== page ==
New and unsanctioned cloud apps introduced by employees pose a serious risk to enterprise data from a security and compliance standpoint. For example, if a sensitive document (containing, say, credit card payment information) is shared through an unsanctioned cloud app, it creates a potential exposure, with possible legal ramifications. Having only a public folder, the unsanctioned apps may lack proper sharing controls or, worse, be indexable by search engines (via a publish option). If the public exposure is left unmanaged, it may be assumed that the document will be leaked and reside permanently outside the control of the enterprise.

The feathery edge of the dark cloud even makes its way into the realm of sanctioned cloud apps and is a result of a lack of fine-grained visibility in the traditional security stack. For instance, consider a sanctioned file-sharing app that allows for public sharing. Next-generation firewalls can control access to specific apps on a device or user-by-user basis, and can provide insight into which apps a user accesses but not necessarily how they are using them.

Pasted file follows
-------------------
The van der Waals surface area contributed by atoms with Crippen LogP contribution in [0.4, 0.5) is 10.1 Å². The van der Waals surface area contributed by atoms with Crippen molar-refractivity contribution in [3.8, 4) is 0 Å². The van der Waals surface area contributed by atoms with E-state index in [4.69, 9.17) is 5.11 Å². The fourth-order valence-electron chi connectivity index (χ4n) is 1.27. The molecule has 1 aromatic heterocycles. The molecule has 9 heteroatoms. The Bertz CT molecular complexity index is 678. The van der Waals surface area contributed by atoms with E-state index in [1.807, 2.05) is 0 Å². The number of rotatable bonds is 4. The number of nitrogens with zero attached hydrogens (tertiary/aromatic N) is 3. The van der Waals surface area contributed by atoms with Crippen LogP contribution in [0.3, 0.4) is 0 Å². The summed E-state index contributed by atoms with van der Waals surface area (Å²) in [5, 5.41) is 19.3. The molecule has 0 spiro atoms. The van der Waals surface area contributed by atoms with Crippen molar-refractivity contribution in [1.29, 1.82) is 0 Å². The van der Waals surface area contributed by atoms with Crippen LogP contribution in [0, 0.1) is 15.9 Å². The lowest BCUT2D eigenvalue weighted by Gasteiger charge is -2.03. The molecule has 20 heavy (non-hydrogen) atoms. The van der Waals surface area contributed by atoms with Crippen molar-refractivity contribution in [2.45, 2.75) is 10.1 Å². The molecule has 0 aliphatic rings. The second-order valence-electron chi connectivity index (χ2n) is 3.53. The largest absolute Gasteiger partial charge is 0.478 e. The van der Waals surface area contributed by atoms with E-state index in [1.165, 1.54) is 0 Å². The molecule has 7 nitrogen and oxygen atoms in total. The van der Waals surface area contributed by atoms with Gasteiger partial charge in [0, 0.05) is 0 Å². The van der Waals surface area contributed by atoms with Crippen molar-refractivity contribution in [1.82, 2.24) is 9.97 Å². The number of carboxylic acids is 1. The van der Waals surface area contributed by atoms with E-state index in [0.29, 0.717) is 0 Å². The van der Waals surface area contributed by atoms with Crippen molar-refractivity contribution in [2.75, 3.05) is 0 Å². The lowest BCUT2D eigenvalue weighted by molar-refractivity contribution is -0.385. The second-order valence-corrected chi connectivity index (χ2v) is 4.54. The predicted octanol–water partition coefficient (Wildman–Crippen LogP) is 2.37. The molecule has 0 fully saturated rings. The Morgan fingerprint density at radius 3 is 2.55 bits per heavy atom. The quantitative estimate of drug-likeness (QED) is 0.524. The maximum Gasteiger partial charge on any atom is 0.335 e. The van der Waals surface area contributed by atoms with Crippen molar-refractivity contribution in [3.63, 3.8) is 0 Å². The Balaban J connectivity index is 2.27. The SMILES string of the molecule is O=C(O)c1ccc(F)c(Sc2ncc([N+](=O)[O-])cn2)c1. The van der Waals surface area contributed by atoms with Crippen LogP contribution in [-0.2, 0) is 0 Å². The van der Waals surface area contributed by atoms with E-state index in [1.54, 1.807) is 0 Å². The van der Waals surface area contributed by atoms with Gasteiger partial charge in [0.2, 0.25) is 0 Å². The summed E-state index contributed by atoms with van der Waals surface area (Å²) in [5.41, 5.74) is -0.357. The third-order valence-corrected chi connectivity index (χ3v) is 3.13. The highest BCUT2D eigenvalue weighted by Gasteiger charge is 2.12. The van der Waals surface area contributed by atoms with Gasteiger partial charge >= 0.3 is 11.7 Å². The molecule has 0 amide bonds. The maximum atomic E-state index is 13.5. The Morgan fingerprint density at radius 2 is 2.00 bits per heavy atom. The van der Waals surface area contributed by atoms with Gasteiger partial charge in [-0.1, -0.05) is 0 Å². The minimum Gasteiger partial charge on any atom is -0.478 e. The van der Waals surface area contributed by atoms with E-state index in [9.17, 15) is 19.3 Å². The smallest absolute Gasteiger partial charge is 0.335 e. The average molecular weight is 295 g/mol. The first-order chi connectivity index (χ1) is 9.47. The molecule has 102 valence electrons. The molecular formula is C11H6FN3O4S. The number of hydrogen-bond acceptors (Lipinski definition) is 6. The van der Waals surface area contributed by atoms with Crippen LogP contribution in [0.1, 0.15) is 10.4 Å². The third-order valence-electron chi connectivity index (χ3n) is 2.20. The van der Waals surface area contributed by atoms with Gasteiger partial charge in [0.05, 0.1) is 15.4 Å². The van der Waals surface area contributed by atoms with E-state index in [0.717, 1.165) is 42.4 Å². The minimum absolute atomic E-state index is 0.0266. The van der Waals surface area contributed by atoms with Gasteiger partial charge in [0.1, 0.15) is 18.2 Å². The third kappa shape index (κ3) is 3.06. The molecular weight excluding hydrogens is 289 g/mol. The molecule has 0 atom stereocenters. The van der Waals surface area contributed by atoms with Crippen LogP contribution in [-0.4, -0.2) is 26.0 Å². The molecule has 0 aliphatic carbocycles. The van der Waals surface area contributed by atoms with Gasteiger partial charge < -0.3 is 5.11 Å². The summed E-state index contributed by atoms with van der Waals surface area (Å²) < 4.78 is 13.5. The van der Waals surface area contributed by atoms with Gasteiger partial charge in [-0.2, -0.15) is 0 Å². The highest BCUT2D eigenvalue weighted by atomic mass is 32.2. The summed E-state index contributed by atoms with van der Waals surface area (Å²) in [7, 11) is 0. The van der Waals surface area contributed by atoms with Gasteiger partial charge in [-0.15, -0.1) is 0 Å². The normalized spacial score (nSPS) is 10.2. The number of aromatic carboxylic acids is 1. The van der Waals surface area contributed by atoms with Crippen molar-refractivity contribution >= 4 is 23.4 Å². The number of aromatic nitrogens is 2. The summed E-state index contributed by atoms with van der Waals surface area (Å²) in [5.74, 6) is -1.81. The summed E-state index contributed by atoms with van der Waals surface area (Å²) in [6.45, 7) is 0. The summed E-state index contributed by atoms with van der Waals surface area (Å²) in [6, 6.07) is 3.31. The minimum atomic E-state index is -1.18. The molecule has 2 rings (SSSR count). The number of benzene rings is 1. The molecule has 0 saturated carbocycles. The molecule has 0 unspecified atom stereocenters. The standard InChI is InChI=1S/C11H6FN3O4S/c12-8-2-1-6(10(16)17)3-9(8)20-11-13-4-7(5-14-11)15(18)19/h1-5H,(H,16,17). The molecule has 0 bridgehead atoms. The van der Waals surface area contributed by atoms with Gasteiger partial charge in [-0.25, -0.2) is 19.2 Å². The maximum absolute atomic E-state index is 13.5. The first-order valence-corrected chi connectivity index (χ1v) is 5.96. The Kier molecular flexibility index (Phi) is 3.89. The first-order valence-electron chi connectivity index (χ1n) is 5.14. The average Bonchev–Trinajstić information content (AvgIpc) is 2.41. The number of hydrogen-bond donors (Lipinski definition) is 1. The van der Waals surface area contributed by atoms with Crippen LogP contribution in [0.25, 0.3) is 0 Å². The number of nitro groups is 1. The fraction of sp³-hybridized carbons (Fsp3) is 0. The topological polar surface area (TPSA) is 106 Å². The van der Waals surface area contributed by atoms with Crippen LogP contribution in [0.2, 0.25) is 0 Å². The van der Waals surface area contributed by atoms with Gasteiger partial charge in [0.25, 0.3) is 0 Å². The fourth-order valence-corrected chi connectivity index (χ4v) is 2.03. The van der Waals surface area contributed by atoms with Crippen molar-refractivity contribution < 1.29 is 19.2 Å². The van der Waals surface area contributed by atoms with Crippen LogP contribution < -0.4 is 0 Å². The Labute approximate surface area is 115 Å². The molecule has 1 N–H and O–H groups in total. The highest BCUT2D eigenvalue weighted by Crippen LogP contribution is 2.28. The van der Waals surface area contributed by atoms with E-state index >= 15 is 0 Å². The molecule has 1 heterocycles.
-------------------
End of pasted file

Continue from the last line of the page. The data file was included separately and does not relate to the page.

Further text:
Without fine-grained visibility into specific user actions, the only secure option to prevent public sharing is to block the app entirely, but the business value that cloud apps and services bring an organization increasingly precludes this option. This necessitates the development of new security technologies specifically designed for the cloud that are able to peer into specific user actions and set policies around them. Systems that can provide information about the data being accessed have the additional advantage of providing proactive protection against data exfiltration.

By comparison, traditional, on-premise software systems are either based around scanning traffic rooted in standards or signatures that are fixed or change slowly over time. Cloud apps, however, comprise a new class of systems capable of changing their traffic patterns, APIs, and feature sets at frequent intervals—really, at the speed of software sprints.